Potential benefits regarding passive cooling may include:
Designed by architects Feilden Clegg Bradley, the BRE offices aim to reduce energy consumption and CO2 emissions by 30% from current best practice guidelines and sustain comfortable environmental conditions without the use of air conditioning. The passive ventilation stacks, solar shading, and hollow concrete slabs with embedded under floor cooling are key features of this building. Ventilation and heating systems are controlled by the building management system (BMS) while a degree of user override is provided to adjust conditions to occupants' needs.
The building utilizes five vertical shafts as an integral part of the ventilation and cooling strategy. The main components of these stacks are a south facing glass-block wall, thermal mass walls and stainless steel round exhausts rising a few meters above roof level. The chimneys are connected to the curved hollow concrete floor slabs which are cooled via night ventilation. Pipes embedded in the floor can provide additional cooling utilizing groundwater.
On warm windy days air is drawn in through passages in the curved hollow concrete floor slabs. Stack ventilation naturally rising out through the stainless steel chimneys enhances the air flow through the building. The movement of air across the chimney tops enhances the stack effect. During warm, still days, the building relies mostly on the stack effect while air is taken from the shady north side of the building. Low-energy fans in the tops of the stacks can also be used to improve airflow.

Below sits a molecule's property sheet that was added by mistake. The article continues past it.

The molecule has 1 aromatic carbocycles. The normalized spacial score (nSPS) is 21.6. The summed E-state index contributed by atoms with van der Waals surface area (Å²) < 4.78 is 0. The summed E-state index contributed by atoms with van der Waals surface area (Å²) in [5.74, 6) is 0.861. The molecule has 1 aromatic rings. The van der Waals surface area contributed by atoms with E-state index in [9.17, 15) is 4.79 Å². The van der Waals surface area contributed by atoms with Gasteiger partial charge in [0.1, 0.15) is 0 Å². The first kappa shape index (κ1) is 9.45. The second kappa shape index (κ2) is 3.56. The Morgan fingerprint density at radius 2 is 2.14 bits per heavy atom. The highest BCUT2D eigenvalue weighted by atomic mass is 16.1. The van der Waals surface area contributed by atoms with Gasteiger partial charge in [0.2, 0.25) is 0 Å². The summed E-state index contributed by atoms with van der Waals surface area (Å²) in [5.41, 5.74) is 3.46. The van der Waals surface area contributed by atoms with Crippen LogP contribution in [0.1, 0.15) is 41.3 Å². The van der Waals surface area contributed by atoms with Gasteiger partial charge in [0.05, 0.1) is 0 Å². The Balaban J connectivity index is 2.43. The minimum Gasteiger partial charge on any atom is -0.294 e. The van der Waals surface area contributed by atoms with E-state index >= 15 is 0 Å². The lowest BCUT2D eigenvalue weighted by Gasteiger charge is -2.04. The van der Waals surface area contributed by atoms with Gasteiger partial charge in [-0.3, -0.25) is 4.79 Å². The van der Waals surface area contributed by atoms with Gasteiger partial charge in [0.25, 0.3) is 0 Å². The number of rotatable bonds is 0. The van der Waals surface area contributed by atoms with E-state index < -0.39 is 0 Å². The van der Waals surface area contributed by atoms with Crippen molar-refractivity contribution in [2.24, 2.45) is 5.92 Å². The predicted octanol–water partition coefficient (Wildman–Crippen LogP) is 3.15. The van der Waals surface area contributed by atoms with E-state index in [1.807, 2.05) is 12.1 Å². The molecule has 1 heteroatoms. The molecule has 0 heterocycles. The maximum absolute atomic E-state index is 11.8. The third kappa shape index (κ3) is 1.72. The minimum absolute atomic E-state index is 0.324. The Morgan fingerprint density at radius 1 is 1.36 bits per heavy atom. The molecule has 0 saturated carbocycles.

Overnight, control systems enable ventilation paths through the hollow concrete slab removing the heat stored during the day, which then remains cold for the following day. The exposed curved ceiling gives more surface area than a flat ceiling would, acting as a heat sink, again providing summer cooling. Research based on actual performance measurements of the passive stacks found that they enhanced the cooling ventilation of the space during warm and still days and may also have the potential to assist night-time cooling due to their thermally massive structure.
The principle is to allow water to evaporate at the top of a tower, either by using evaporative cooling pads or by spraying water. Evaporation cools the incoming air, causing a downdraft of cool air that will bring down the temperature inside the building. Airflow can be increased by using a solar chimney on the opposite side of the building to help in venting hot air to the outside. This concept has been used for the Visitor Center of Zion National Park. The Visitor Center was designed by the High Performance Buildings Research of the National Renewable Energy Laboratory (NREL).
The principle of the downdraft cooltower has been proposed for solar power generation as well. (See Energy tower for more information.)
Evaporation of moisture from the pads on top of the Toguna buildings built by the Dogon people of Mali, Africa, contribute to the coolness felt by the men who rest underneath. The women's buildings on the outskirts of town are functional as more conventional solar chimneys.